Authors: Bree Bellucci
“Fire her up, baby,” Charlie said, wrapping an arm around
Addison, “Let’s go home.”
A sharp knock on the driver’s window made the four friends
jump out of their skins in unison. The sudden, bright glare of a flashlight
seared through the foggy glass. Addison whipped around and noticed a pair of
headlights shining behind them. When had this other car arrived?
“The cops?!” Grayson uttered, “We’re so screwed!”
“Just be calm” Anna said, “I just cry and get out of all
kinds of tickets. Watch.”
Anna rolled down her window and squinted into the bright
light. No one could see beyond it to the figure beyond the window, and his
silence was eerie.
“What are you doing out here?” said a stern, bass voice from
behind the light. Anna giggled girlishly at him.
“We’re just enjoying the view,” she said, “It’s a little
tradition for me and my friends. But we were just leaving, officer!”
“Is that booze I smell?” he demaned.
“Uh, no...” Anna chirped, the worry shining through her
voice. Addison saw out of the corner of her eye a second flash light on the
passenger’s side. All around the car, dots of light were springing up, blinding
the four friends in the car.
“What’s going on?” Charlie called.
“Get out of the car,” the voice outside demanded. The locks
on all four doors sprung open at his touch of the button. The four doors were
wrenched open simultaneously, and dozens of hands reached in to wrestle the
occupants out of the car. Addison felt greedy fingers close around her legs and
rip her from Charlie’s arms. She was pulled into the cold night as her screams,
and those of her friends, were carried away on the winter wind. She felt her
body being carried away, and was tossed unceremoniously onto the cold floor of
a waiting van. She heard the others being thrown in afterward, the roar of an
engine, and they were speeding away. In the dark, the friends grappled for each
other. They collapsed into a terrified heap, wondering what horrors they were
soon to face. Addison found Charlie’s hand a squeezed it tight.
“It’s OK, he murmured, “We’re going to be OK.”
But she could hear in his voice that it was a lie. And they
all knew it.
“Is anyone hurt?” Grayson asked in a quiet, desperate voice.
“I...I think I broke something...” Anna moaned, the pain in
her body radiating through her voice. In the pitch blackness of the van, they
couldn’t tell their limbs apart. With grasping hands, they reached out to Anna.
“What the fuck is this?” Addison said, her voice shaking,
where are we?”
“I don’t know,” Charlie said, “I thought it was the cops
telling to get moving at first, or arrest us for being wasted, but—”
A shrill cry rose from Anna’s throat, piercing the hearts of
her friends. She was badly hurt, they could feel. Her leg had been twisted
under her body as she fell, and something was cracked and crunched as the van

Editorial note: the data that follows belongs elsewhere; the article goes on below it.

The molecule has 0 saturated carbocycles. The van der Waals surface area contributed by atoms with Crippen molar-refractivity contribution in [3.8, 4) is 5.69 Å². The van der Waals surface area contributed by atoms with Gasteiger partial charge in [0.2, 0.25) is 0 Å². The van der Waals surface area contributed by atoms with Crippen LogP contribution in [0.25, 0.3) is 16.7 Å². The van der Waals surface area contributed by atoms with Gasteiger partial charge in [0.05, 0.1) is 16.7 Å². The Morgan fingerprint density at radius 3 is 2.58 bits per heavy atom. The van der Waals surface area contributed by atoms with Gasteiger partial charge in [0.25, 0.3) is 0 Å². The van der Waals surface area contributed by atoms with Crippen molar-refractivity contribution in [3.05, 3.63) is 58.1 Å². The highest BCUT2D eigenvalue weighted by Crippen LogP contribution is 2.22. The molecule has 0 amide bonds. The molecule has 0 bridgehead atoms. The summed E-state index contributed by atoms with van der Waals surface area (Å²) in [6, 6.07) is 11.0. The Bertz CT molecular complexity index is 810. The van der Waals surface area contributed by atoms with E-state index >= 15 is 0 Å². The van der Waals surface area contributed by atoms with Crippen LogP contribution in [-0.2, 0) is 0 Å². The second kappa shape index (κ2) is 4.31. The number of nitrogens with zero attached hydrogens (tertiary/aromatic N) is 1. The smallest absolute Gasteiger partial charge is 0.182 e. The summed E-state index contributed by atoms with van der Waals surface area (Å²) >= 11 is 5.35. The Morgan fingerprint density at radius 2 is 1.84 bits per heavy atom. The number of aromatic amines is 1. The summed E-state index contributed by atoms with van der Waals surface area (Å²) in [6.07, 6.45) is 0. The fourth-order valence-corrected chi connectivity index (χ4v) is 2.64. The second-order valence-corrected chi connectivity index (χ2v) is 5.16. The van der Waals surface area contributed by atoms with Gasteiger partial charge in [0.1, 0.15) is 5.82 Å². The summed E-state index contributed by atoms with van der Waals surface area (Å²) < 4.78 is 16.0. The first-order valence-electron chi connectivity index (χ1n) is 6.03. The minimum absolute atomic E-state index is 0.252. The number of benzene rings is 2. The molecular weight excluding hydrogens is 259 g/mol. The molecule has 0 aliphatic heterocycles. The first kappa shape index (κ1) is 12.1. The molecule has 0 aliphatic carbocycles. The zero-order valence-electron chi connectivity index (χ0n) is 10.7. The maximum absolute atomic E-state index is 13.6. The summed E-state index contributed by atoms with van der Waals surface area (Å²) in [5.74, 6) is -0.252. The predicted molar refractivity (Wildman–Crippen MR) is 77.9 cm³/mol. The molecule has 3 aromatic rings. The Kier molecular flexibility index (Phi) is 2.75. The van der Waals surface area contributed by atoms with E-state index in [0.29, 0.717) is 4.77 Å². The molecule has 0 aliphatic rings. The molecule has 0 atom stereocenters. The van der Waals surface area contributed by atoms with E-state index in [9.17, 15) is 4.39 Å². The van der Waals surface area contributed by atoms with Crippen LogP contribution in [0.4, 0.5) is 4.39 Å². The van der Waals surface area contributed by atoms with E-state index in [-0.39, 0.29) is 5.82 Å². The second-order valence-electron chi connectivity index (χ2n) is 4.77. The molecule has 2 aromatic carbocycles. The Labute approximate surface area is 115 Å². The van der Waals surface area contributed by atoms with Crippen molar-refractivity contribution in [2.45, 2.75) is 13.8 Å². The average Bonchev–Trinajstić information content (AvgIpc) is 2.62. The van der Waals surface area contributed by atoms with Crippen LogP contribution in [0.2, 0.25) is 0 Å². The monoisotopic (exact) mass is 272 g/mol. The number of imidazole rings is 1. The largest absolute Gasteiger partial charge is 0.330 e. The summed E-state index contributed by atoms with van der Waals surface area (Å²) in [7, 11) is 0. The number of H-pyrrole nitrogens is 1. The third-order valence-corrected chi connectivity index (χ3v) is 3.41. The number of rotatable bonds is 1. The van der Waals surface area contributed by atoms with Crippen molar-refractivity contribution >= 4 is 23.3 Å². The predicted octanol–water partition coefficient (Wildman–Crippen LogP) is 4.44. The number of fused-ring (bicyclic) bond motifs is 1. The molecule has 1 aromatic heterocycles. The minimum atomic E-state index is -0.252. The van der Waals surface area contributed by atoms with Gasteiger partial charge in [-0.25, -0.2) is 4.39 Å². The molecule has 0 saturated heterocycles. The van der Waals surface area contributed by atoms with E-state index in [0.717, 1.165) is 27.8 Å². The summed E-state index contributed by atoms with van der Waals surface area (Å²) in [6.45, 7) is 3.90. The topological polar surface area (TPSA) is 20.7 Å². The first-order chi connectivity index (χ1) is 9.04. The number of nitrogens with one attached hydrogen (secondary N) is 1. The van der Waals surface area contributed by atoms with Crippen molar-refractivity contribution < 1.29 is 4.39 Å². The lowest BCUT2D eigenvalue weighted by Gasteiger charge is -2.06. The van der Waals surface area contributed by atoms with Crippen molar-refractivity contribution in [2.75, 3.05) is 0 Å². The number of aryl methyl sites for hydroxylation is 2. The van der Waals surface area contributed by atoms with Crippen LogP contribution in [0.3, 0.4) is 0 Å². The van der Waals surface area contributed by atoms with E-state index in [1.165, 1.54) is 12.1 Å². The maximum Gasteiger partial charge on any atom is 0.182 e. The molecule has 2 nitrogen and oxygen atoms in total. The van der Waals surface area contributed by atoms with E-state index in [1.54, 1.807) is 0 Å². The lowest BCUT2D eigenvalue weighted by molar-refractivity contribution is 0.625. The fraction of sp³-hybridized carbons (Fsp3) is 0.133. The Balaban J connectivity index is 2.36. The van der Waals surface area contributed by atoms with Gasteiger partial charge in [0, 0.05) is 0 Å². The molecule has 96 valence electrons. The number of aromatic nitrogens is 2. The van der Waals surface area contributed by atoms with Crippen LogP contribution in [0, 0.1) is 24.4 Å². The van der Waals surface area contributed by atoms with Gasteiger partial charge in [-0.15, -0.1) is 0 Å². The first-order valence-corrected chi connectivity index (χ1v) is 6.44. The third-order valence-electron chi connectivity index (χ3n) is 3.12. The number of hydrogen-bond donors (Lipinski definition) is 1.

jostled them against each other. Anna needed a doctor, and they all needed some
answers in a big way. But it seemed like they were all out of luck.
“What’s happening?” Anna muttered, deliriously. Grayson
found her in the dark, cradled her small body against his own.
“We don’t know,” he whispered, despondently. “We were all in
the car together, waiting for the booze to get out of our systems, and some guy
stopped behind us. There were so many people...Just, out of nowhere! Where did
they even come from?”
“Were they following us from the start?” Addison wondered
aloud, “Did they follow us to the beach and then just wait there for us to come
back to the car? Do you think that’s it?”
“I don’t know what to think,” Charlie moaned, wrapping his
arms around Addison, “Who could they possibly be?”
“I have no idea,” Grayson said, amazed, “Who in the world
would do something like this, and to us? We’re nobody! It’s not like we have any
enemies! It’s not like we’ve got parents in the Mob or the UN! This is just
some random act, I bet you anything. Just some mindless fucking voilence.”
“Violence?” Anna said softly, “Do you think they’re going to
hurt us Grayson?”
“I think that there is a very good chance of it, Anna,” he
said gently, “I don’t know who, exactly, took us from our car. I’ve heard about
gang initiations that start this way. New members go out and kill or kidnap
people to earn their spot in the gang. It’s sick, is what it is.”
“Gangs?” Anna said, her voice trembling, “But...Why us? I
“There’s nothing to understand,” Charlie said testily, “Stop
“Charlie!” Addison scolded, taking his face between her
hands, “Don’t lash out at her! She’s hurt, she can’t focus. We need to keep
level heads in all of this. That’s the only way that we’re going to make it
“Level heads?!” Charlie exclaimed, “How do you propose we do
that, Addison? We’re probably being carted off to our deaths right now, and all